Figure 1: Typical three-stage planetary-helical gearbox used for 3-point suspension wind turbines
Most geared wind turbine drivetrains employ a planetary gearset in the gearbox. Planetary gearsets provide higher power density than a parallel gearset, while producing a step in the shaft speed (RPM) in a multitude of gearing options. However, planetary gearsets are more challenging for inspection with only partial access by borescope (above oil line, those bearings that can be reached).
The planetary bearings need to withstand high loading as well as transient loads and speeds, which has proven to be problematic in wind turbine applications. These bearings can suffer from rolling contact fatigue manifested as spalling of the raceways, and typically wear out later in life. It’s generally the life limiting component in the gearbox design life calculations.
This failure mode, often referred to as bearing spalling, has been consistently observed in 3-point and 4-point machines, on both onshore and offshore wind farms. Fortunately, with the latest analytics and technology, these bearing faults can be reliably detected from vibration signals. More importantly, vibration provides a diagnostic, that tells you which bearing to inspect. In comparison, an oil sample or an oil sensor high reading just indicates that there is “something in the gearbox” that needs inspection.
Planet bearing spalling – readily detectible by vibration
Figure 2 shows one example where the failure was detected on a multi-megawatt offshore wind turbine with a double planetary and parallel staged gearbox. Specifically, indentations and abrasive wear were found on the outer raceway of the 2nd stage planet bearings. This fault signature (Figure 3) was visible in the vibration data more than 4 months before the turbine was shutdown for proactive gearbox replacement. Most interesting is just how early the vibration was in detecting the progression of the failure. The inspection turned up debris indentations from a spall that was “somewhere” in the bearing, but the damage was not progressed far enough to see widespread spalling.
This predictive maintenance is useful in many ways. First, with the diagnostic, time and money is not wasted searching for a needle in a haystack. The borescope technician is pointed to the correct part of the gearbox to inspect. One mobilisation offshore is sufficient. Secondly, the repair can be planned months in advance and in fair weather.
Figure 2: Borescope photos showing abrasive wear and debris indentations. The analytics performed on the vibration signal identified the fault in very early stages. The planet bearings are difficult to inspect but fortunately vibration diagnostics points you to the correct part of the gearbox to search for the damage.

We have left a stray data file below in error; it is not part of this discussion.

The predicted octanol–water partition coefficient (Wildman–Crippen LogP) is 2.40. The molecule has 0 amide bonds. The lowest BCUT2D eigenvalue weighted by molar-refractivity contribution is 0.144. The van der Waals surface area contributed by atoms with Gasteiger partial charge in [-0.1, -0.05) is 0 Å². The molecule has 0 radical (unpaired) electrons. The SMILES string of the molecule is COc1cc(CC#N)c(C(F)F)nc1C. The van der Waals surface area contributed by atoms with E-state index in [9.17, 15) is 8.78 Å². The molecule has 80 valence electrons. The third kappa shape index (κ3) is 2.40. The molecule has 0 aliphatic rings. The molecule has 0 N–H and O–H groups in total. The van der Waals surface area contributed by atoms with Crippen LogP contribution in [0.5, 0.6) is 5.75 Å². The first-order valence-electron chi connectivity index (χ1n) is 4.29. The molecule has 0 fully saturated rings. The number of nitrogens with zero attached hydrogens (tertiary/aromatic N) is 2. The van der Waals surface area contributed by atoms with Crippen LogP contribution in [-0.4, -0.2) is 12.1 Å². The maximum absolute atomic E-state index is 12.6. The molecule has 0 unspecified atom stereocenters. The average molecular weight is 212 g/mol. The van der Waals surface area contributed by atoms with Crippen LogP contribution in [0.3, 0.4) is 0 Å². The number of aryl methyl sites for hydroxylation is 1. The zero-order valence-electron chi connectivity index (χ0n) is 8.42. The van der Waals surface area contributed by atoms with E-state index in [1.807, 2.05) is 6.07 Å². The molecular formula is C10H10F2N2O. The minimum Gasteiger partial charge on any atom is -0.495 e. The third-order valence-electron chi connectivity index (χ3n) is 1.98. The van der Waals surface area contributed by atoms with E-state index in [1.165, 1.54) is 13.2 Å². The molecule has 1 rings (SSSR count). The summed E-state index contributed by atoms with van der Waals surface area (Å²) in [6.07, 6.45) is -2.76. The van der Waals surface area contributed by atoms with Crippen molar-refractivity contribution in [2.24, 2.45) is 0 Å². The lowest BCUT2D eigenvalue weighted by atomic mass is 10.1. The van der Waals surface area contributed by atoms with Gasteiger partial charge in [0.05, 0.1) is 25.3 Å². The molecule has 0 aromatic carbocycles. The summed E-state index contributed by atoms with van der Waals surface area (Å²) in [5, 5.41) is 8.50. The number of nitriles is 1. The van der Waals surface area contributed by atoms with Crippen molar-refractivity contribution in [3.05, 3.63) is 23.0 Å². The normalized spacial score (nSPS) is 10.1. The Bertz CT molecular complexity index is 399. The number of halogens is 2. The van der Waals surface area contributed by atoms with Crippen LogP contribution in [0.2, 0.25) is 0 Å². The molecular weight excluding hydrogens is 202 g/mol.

Figure 3: Early detection of 2nd stage planet bearing fault in fleetMONITOR. The trend shows over 8 years of operation with the rise in the trend over 4 months before a “fair-weather” repair
In the above detection example, the turbine continued to run at full power for more than 4 months until the turbine was shutdown for maintenance and the gearbox was replaced.
In most cases, an asset manager is going to wonder:
Could more remaining useful life (RUL) and annual energy production (AEP) be captured through operational strategies such as derating?
Can I delay this repair until another budget period? Or wait for better weather? Or combine with other works?
This is exactly what can be achieved. Vibration data, and any other available data, combined with engineering expertise allows O&M decision support that fulfills the predictive maintenance paradigm.
How about de-rating for life extension?
De-rating is a common approach for sites with major component reliability issues such as failing pitch bearings, hubs cracking, and serial defects in the drivetrain components.
Once a serial failure mode is properly understood, one can consider whether the de-rate of those aging assets may offer an improved RUL. For example, in the main bearings, derating isn’t that effective. Thrust and radial loads can remain high with power (torque) de-rated. For planet bearings however, it is certainly effective, as bearing load is proportional to the drivetrain torque.
Recently we examined operational data from twenty megawatt-class gearboxes. All gearboxes were the same make/model and experienced the same failure mode (planet bearing spalling). In this real-life example, 10 gearboxes were operated normally while 10 gearboxes were de-rated in order to extend remaining life.
Note: all 20 gearboxes had the fault detected by vibration analysis with rising vibration trends and various inspections to confirm damage and plan repairs.
This excellent set of field data allows for a valuable study and Figure 4 shows two box plots comparing the actual life. The mean gearbox remaining life increased by 75% and the median remaining life increased by 130%.
Yes, de-rating already failing planet bearings has a massive impact on life.
This is just one of several ways in which ONYX’s database of failures and life modelling tools can be used to provide O&M decision support that maximises the profits of a wind farm.
Figure 4: Box plot results of 20 failed gearboxes due to planet bearing spalling, during vibration monitoring. The 10 de-rated gearboxes (blue) had a 130% increase in the median remaining life when compared to the 10 normal, uncurtailed gearboxes (red).
If you’re interested in seeing the details of this study and you’d like to learn more, then please join us for our 4th Annual North American Wind Turbine Technical Symposium where our Head of Global Monitoring, Noah Myrent, will be presenting on managing aging assets and similar case studies.